A urinal is a common item in bathroom for men. Urinals contain only a few parts, but can be difficult to install without understanding plumbing. Waterless urinals have become popular in recent years because they conserve water and save on energy costs. In addition to the base unit, urinals require valves and pipes. Some urinals still use water, and some operators add deodorant blocks to the urinal base as well.

A urinal is a fairly simple machine with only a few parts.

Urinal Base Unit

The base of the urinal is all one unit. This unit is the porcelain piece that includes the drain, the backsplash and the frame. When a man enters a restroom, the base is generally the only part of the urinal he sees. Most urinals are cheaper than toilets, costing only $700-800 as of July 2010.


The valves connect the urinal base to the water piping. The valves are sometimes visible from the restroom, but are typically hidden behind the urinal base or behind the wall. They need to be accessible to maintenance crews because the valves control the flow of water to the urinal. Urinals usually have only one main valve, so it is not a costly part of the urinal system. As of July 2010, typical valves cost under $100.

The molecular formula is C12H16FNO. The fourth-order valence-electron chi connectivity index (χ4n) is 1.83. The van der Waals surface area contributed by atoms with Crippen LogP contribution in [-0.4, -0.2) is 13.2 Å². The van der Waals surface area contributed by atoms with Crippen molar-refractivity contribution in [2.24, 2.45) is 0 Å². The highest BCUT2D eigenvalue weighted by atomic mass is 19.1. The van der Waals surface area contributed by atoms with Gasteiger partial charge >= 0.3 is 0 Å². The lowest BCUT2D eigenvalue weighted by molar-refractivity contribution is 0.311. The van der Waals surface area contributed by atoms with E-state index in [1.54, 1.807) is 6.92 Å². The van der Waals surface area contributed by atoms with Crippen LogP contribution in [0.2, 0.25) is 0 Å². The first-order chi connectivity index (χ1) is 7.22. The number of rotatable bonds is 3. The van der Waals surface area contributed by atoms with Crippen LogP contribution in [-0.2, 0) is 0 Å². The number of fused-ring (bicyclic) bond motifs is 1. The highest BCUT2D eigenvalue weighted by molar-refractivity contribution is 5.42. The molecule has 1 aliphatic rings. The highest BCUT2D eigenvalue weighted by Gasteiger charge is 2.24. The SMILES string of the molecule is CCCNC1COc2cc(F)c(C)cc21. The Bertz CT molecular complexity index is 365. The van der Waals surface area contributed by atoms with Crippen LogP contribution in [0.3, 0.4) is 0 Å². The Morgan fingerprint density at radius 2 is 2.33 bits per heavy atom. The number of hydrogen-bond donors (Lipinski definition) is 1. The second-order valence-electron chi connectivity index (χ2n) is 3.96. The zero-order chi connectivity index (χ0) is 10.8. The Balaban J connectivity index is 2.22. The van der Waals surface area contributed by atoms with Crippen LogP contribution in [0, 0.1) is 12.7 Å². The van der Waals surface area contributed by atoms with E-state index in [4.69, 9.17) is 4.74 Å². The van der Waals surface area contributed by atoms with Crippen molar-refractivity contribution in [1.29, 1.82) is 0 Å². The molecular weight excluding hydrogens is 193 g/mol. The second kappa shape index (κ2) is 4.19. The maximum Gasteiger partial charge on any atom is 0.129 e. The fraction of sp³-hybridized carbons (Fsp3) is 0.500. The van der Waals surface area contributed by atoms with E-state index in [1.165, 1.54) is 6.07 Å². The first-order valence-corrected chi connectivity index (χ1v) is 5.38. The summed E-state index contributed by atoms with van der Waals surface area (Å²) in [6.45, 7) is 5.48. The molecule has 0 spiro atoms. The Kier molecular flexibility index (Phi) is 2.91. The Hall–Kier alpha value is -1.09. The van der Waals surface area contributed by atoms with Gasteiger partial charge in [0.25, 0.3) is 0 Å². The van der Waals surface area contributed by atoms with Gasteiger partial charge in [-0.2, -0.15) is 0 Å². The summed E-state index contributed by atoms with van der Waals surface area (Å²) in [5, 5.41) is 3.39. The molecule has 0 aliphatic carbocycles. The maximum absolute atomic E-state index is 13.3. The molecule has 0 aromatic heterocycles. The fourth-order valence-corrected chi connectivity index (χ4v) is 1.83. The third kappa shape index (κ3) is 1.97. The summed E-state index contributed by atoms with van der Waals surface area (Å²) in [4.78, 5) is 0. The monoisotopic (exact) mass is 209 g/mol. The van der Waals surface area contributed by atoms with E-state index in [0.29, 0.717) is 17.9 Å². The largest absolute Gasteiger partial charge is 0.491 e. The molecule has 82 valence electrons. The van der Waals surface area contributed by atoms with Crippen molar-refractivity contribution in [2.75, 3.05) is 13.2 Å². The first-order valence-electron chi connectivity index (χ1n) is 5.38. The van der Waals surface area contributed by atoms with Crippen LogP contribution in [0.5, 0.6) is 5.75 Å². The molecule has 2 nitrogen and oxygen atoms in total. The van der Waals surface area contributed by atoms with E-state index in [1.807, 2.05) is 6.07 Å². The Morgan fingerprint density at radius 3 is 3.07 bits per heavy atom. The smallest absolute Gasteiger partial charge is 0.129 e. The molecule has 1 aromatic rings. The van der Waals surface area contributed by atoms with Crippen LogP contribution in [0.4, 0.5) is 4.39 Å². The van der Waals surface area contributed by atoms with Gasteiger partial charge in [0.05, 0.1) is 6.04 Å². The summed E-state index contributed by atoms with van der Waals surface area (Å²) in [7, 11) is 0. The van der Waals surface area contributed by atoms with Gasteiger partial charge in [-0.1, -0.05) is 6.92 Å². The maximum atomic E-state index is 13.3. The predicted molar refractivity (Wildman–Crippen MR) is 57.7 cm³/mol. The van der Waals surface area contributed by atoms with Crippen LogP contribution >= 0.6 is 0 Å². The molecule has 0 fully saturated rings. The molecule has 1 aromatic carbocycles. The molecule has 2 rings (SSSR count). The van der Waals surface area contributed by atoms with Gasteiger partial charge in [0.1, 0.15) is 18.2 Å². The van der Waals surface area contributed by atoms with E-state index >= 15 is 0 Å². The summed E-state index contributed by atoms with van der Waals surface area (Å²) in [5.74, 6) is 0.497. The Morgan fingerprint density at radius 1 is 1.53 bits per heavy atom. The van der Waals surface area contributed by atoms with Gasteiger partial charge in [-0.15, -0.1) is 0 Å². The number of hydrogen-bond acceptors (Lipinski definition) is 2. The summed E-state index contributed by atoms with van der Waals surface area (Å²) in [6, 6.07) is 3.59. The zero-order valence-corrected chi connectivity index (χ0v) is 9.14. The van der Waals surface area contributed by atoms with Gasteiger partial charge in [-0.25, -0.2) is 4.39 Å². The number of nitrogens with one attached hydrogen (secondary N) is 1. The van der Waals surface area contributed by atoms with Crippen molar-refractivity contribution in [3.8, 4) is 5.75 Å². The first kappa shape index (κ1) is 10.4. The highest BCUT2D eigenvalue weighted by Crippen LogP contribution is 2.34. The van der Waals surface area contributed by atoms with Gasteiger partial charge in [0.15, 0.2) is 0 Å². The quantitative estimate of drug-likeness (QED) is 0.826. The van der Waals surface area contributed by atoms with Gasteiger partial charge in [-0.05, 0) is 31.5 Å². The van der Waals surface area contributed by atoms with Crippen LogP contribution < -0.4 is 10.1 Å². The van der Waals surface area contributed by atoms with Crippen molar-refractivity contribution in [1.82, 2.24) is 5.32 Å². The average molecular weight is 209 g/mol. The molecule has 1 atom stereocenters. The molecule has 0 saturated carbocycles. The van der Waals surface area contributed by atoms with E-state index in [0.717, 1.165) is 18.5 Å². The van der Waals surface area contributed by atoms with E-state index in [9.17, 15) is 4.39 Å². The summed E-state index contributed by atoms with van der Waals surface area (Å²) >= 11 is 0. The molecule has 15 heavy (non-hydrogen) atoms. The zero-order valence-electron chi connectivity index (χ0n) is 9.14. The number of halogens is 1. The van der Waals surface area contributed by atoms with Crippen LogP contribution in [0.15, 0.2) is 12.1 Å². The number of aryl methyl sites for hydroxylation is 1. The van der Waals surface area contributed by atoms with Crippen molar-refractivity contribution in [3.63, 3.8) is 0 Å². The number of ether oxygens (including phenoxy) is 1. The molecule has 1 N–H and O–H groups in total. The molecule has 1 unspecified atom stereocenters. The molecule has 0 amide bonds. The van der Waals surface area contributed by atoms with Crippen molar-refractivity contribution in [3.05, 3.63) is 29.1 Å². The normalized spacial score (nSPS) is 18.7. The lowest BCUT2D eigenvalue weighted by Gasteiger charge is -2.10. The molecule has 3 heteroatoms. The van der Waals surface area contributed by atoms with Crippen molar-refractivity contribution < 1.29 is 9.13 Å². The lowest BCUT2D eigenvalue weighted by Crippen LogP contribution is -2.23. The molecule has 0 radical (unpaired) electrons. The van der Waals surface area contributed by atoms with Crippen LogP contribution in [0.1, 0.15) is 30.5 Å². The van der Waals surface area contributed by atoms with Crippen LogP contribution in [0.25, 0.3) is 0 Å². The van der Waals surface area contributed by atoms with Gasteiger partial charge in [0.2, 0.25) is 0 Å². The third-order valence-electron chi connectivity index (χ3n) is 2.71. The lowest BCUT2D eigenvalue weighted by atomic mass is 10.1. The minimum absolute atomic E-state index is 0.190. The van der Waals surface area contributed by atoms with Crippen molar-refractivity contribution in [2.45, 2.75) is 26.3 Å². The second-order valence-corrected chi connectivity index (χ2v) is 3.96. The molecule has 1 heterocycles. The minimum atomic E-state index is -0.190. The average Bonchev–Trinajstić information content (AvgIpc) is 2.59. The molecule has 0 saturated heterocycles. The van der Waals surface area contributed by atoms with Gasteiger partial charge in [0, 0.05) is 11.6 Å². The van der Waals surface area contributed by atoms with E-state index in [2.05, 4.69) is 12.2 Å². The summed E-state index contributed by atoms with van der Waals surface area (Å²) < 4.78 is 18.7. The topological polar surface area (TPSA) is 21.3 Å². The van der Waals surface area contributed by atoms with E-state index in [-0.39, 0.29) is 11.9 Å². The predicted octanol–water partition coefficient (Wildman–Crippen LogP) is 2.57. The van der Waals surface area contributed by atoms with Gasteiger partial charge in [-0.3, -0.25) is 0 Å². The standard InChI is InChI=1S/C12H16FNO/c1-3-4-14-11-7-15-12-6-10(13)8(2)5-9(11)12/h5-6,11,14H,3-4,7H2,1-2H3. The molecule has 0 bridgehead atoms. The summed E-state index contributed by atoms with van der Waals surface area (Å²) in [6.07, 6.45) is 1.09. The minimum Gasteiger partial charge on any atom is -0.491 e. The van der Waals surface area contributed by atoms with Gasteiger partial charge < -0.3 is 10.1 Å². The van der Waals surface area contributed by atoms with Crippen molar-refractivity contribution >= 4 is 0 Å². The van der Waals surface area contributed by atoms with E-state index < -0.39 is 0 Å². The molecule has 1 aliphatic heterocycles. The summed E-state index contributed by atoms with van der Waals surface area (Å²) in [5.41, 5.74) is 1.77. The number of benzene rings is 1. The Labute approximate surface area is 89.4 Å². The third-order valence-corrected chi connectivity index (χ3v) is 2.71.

Though the valves control the water flow, the pipes actually deliver the clean water to the urinal and collect and send the used wastewater to a wastewater plant. The piping can be extensive or can be very short, depending on the building. Waterless urinals require different types of pipes, so people who intend to switch from traditional urinals to water urinals need to remember substantial pipe retrofitting is likely required.

Deodorant Blocks

Urinals occasionally have deodorant blocks or mats near the drain intended to keep out—or at least mask—offensive odors. However, a recent study by Inform, Inc. suggests deodorant blocks may be hazardous because many of them contain a potentially dangerous chemical called paradichlorobenzene. Paradichlorobenzene can trigger asthma attacks in people who suffer from asthma. Inform, Inc. recommends urinal operators opt for the para-free deodorant blocks, even though they cost about $10 more per dozen.


Interestingly, water is no longer a required component of a urinal. Though many urinals still provide a water flush to clean the base after use, many companies now sell waterless urinals as a way to conserve resources. Waterless urinals also send less waste to waste management plants. TECOM Investments is one company that manufactures waterless urinals. The company estimates this new technology can reduce urinal water consumption by 30 percent.